Throughout the flight, we wore the masks. If anyone required the loo, they had to signal to air crew first. Since there were no in-flight refreshments available, demand for the facilities was negligible.
We were given forms to fill in with flight number, seat number and our contact details when in Portugal. These were handed over at Arrivals. The country has a good track and trace system.
In Lisbon airport, we wore masks, too. Portugal's new rules mean that anyone entering a shop or place of business must wear a mask. It's really not that bad when you get used to it.
Earlier, the hotel we'd booked into for the night had emailed to say that they were moving us to another in their chain fairly close to our first choice. I assume there were so few bookings, they'd opted to concentrate all guests in the one place.
Again, masks were required inside. There was hand sanitiser everywhere. At the desk, at the lift. I've had more exposure to hand sanitiser recently than Donald Trump.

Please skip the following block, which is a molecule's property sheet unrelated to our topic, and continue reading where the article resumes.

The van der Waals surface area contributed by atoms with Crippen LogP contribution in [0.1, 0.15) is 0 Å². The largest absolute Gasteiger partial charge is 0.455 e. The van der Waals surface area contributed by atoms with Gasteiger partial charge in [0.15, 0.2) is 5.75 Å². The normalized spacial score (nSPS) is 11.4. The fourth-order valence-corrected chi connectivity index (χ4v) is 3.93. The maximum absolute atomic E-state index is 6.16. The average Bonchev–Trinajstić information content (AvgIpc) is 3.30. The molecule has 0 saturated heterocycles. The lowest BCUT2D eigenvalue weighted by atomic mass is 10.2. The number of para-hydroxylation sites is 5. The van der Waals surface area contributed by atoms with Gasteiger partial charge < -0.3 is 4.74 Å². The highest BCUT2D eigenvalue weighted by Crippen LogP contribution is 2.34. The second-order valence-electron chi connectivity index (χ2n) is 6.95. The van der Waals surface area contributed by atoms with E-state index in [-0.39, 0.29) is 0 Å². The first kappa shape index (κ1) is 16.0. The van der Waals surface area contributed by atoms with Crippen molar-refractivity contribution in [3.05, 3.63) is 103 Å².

Portugal is a clean country anyway. The Portuguese have always been hot on hygiene and have embraced the sanitising system with much enthusiasm.
I like to do my own sanitising, but every business you now go into requires you to sluice yourself with spray from a stand at the door before admittance.
In Lisbon, we went to a bar for the first time in ages. Restaurants and bars which serve food are open - with restrictions on customer numbers and adherence to social distancing rules. But it does work.
Pubs which don't do food are still closed.
Before we were allowed in - masks donned - we were checked first by a member of staff with a hand-held thermometer which looked a bit like a small ray gun. We were allowed to proceed.
The menu was available by scanning on your phone a QR code (the wee square barcode thingy). The table, which was spotless anyway, was sanitised when we took our seats.
Obviously in the bar - needing access to mouth - we were allowed to remove our masks.
This is now standard mask procedure in all cafes/bars/restaurants.
You have to wear it when entering and leaving or when going to the loo. Any time you walk about basically.
Again, it takes a bit of getting used to.